HUGH McGEEHIN, merchant, Ridgway, is a native of Ireland, born in October, 1840, son of James and Bridget (Connohan) McGeehin. He was reared and educated in his native country, where he remained until 1868, when he came to the United States and located at Ridgway, Penn. His first employment in this country was with the Philadelphia & Erie Railroad Company, but later he engaged in peddling dry goods and notions, in which he was successful. He relinquished this business, however, in January, 1872, and leased his old store building from W. C. Healy, Ridgway, where, in conjunction with a partner, he entered upon a general mercantile business. The lease of this building terminating at the end of three years, the property was purchased from Mr. Healy by the firm. The partnership continued until 1883, and a good and prosperous trade had been done, but in the latter part of 1882, however, Mr. McGeehin, seeing the necessity of making improvements in order to keep pace with the progress of the town, and thinking that his partner might not favor the idea, proposed a dissolution, and, in order to get away from the old stand, which he did not consider to be very desirable, offered his interest in the real estate at so low a figure that his partner promptly accepted the proposition. Mr. McGeehin then erected a new store in what he considered to be a more popular part of the town, and opened it for business in March, 1883, since which time he has been alone, and has carried on a trade second to none in the borough, considering the amount of capital invested. Mr. McGeehin is also a member of the firm of Bogert & McGeehin, at Johnsonburg, Penn., owning one-half interest in by far the leading general store in that prosperous town, it being conducted under the supervision of P. F. Bogert. In addition to his mercantile interests, Mr. McGeehin is also owner and proprietor of the Bogert House at Ridgway, a resort of no mean reputation and one that is conducted on a sound financial basis. This hotel he established in 1880, and leased to P. F. Bogert (his present partner at Johnsonburg), who conducted it for five years, and then went out worth $25,-000 more than when he came in. In 1886 Mr. McGeehin took charge of the establishment, which he now conducts in connection with his other business, and, although a little out of his line, he has been very successful in securing a very large share of the public patronage. In fact, in all his varied enterprises he has exhibited a business ability of no mean order, and he is emphatically a self-made man. Notwithstanding the pressure of his private business affairs, he finds time to devote to the interests of his town and county, and has held several official positions in. the township and borough. In politics he has always been a Democrat, and although not an office seeker, yet he has never been defeated when he allowed his name to be used in connection with local politics. In February, 1877, Mr. McGeehin married Miss Ellen Laughlin, who was born February 4, 1854, a daughter of Lawrence and Catherine (Collins) Laughlin, and to this union have been born four children: James Lawrence, born April 4, 1878; William, born August 28, 1880; Mary Catherine, born September 1, 1882, and died October 12, 1884, and John Hugh, born June 26, 1887. The family are members of the Catholic Church.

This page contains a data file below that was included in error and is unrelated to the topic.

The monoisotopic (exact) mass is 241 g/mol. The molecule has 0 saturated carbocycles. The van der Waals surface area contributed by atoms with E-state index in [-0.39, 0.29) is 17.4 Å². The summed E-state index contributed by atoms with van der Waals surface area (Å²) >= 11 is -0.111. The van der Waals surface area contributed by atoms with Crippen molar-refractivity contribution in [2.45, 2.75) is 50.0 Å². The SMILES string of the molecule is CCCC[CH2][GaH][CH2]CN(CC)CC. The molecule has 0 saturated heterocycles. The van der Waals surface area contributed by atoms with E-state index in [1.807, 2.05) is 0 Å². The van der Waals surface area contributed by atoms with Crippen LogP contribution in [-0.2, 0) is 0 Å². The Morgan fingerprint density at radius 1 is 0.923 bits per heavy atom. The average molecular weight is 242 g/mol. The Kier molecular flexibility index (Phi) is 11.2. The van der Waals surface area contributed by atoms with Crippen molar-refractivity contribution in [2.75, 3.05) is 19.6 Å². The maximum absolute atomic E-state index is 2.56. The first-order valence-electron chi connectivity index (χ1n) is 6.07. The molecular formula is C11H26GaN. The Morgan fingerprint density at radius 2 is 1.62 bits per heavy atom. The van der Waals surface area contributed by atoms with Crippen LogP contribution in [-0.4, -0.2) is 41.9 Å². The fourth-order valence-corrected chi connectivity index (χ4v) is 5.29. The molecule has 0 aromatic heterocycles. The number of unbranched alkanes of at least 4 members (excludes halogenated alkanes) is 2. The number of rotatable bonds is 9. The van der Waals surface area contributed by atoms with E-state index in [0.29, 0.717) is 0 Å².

J. S. McGINNIS, furniture dealer and undertaker, Ridgway, was born in the County Armagh, Ireland, in 1845, and in 1847 his parents came to the United States, locating in Boston, Mass., where they lived until 1857, in which year they moved to .AJlegany county, N. Y., where they passed the rest of their lives. J. S. lived in Allegany county until 1865, when he came to Ridgway and engaged in the lumber business until 1886, at the same time carrying on a billiard room. In 1886 he opened a furniture and undertaking establishment, and now has a good trade, having one of the best stocks in his line in the city. Mr. McGinnis is a prominent citizen of the county, and has served as deputy sheriff, county commissioner and treasurer. He married Miss Mary K Warner, of Steuben county, N. Y., and they have four children: Fred W., James E., Eva Evangeline and Gertrude Margaret. Mr. McGinnis and his family are members of the Catholic Church; in politics he is a Democrat.